The Fall of Man
by Lucas Cranach
16th-century German depiction of Eden, with the tree of life (left) and the tree of the
knowledge of good and evil
The tree of life (Heb. עץ החיים Etz haChayim) in the
Book of Genesis is a tree planted by the Abrahamic God in midst of the
Garden of Eden (Paradise), whose fruit gives
everlasting life, i.e. immortality. Together with the tree
of life, God planted the tree of the knowledge of good and evil (Genesis 2:9). According to some
scholars, however, these are in fact two names for the same tree.
In the biblical story, the serpent, who is regarded as
Satan in Christianity but not in
Judaism, tempted Eve into eating a
fruit from the tree of the knowledge of good and evil. Eve and Adam both ate the fruit, despite God's warning to Adam that "in the day that you eat
from it you shall surely die" (Genesis 2:17). As a consequence of their transgression, the land, the Serpent,
Adam, and Eve were each cursed by God. To prevent them access to the tree of life, God cast Adam and Eve
out of the Garden of Eden:
And the Lord God said, "The man has now become like one of us, knowing good and evil. He must not
be allowed to reach out his hand and take also from the tree of life and eat, and live forever."
In the Book of Revelation, a
Koine Greek phrase xylon (tēs)
zōës, ξύλον (τῆς) ζωής, is mentioned three times. This phrase, which is also used for the
Genesis tree of life in the Ancient Greek translation of the Old
Testament, literally means "wood of (the) life". It is translated in
nearly every English Bible version as "tree of life", see Revelation 2:7, 22:2, and 22:19.
The tree of life is represented in several examples of sacred geometry and is central in
particular to the Kabbalah (the mystic study of
the Torah), where it is represented as
a diagram of ten points.
Serpents, trees and fruit are important symbols in the religion of
Jews, Christians, and Muslims. These symbols are also found
in the Norse saga of the ash tree
Yggdrasil, where the tree provides a
magical springwater of knowledge. In opposition to the serpent (immortality) are the eagle and hawk. There is a similar mythology
in China, where a carving of a tree of
life depicts a bird and a dragon (in Chinese mythology, the dragon often
represents immortality). James Frazer, in his book
The Golden Bough (1890), attempts to give a coherent
unified account of a number of religious myths and symbols, whilst Ioan P. Couliano provides an analysis
of the symbolism in The Tree of Gnosis (1991). There is a multiplicity of interpretations
existing concerning the Kabbalah's tree of life (Sephiroth).
It should be noted that the tree of life and the tree of knowledge are not the same
(Genesis 2.9), and that prohibition of eating the fruit only concerns the latter (Gen. 2.17).
That Adam or Eve could eat of the tree of life
only becomes a concern to God after they have consumed fruit from the tree of knowledge (Gen. 3.22).
Although with some variation, orthodox Judaism and Christianity have interpreted the Genesis 3 account,
in its most basic form, as follows:
- Genesis 2 ends with the creation of Adam and Eve and their blissful state of innocence (they are
one flesh, v. 24; and not ashamed of their nakedness, v. 25).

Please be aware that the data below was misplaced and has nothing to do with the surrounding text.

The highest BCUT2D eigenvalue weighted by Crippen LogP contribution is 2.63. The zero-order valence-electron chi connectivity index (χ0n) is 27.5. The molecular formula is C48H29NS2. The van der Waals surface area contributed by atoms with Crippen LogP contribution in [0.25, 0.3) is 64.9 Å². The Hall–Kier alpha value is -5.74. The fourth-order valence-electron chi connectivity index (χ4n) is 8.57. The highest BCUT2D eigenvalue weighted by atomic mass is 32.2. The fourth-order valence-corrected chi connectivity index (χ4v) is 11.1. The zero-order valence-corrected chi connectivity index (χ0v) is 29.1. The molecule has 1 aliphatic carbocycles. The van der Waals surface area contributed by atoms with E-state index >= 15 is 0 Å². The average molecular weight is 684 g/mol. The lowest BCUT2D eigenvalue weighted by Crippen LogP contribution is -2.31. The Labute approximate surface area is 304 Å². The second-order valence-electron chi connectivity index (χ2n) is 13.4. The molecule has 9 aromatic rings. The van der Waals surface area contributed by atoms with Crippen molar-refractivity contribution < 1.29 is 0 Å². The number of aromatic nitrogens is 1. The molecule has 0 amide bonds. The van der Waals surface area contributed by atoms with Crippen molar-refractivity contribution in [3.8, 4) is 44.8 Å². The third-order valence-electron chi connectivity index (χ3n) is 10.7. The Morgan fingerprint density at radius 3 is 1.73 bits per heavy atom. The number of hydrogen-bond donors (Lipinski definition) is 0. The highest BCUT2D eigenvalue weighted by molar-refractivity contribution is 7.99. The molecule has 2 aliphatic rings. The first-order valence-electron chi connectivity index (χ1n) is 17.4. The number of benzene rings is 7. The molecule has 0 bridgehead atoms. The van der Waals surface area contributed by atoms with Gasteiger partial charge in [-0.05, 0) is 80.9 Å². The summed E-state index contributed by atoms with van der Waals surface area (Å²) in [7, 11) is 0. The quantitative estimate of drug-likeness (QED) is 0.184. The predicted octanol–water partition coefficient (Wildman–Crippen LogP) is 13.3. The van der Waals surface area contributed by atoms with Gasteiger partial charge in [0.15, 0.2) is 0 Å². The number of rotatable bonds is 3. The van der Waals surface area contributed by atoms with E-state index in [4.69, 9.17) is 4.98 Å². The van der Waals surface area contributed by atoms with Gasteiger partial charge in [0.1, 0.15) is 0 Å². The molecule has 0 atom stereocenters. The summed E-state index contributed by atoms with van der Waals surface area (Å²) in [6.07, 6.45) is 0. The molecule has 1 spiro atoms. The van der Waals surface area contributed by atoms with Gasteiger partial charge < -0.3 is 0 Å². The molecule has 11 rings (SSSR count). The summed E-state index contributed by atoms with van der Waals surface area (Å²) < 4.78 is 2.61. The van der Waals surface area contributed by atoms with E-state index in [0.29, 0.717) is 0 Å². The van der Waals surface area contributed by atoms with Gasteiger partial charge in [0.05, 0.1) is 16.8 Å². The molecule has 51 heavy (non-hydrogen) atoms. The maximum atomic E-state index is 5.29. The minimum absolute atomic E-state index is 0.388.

- Gen. 3.1 introduces the "crafty" serpent who speaks to Eve and creates doubt by questioning God's
interdiction from eating the fruit of the tree of the knowledge of good and evil. The serpent states
that its fruit would impart divine wisdom rather than death, specifically, that she would be like God
- Adam and Eve are both deceived and after eating the fruit their eyes are opened and their first
reaction is shame (they proceed to cover their nakedness, v. 7), then fear (they flee God's presence,
- God converses with Adam and curses him (very hard labour), Eve (pain of childbirth) and the serpent
(removing its legs) for their transgressions (Gen. 3.9-21). Only in Gen. 3.22 does God express concern
about the tree of life and banishes Adam and Eve from Eden.
Many midrashim and other rabbinic
commentaries have attempted to explicate and clarify the rather enigmatic creation account.
Gnostic thought marks an important
departure from this interpretation and often is its complete inversion. It views the serpent in a
positive light, attributing to him benevolence toward humanity and portraying the God of creation
(Elohim, later referred to as
YHWH-Elohim) as evil, deceitful and selfish. YHWH in particular is portrayed as
evil and considered a demiurge. In the Modern Era, Gnostic interpretations
have made headway largely due to an increased interest in mysticism, esotericism and the gradual
rejection of orthodox authority. John Milton offers the most ambiguous
Eve, as she embodies both the rebel flair of Satan, whom the historical Milton is
identifiable with, and also the loyalty owed to God. For Byron, she was a hero.
The tree of life and tree of knowledge have both been interpreted as forms of
world tree motif which recurs in
several religions and mythologies.
The Eastern Orthodox Church has
traditionally understood the tree of life in Genesis as a prefiguration of the Cross, which humanity could not
partake of until after the incarnation, death and resurrection of Jesus.
One of the hymns chanted during the
forefeast of the nativity of Christ says:
Make ready, O Bethlehem, for Eden hath been opened for all. Prepare, O Ephratha,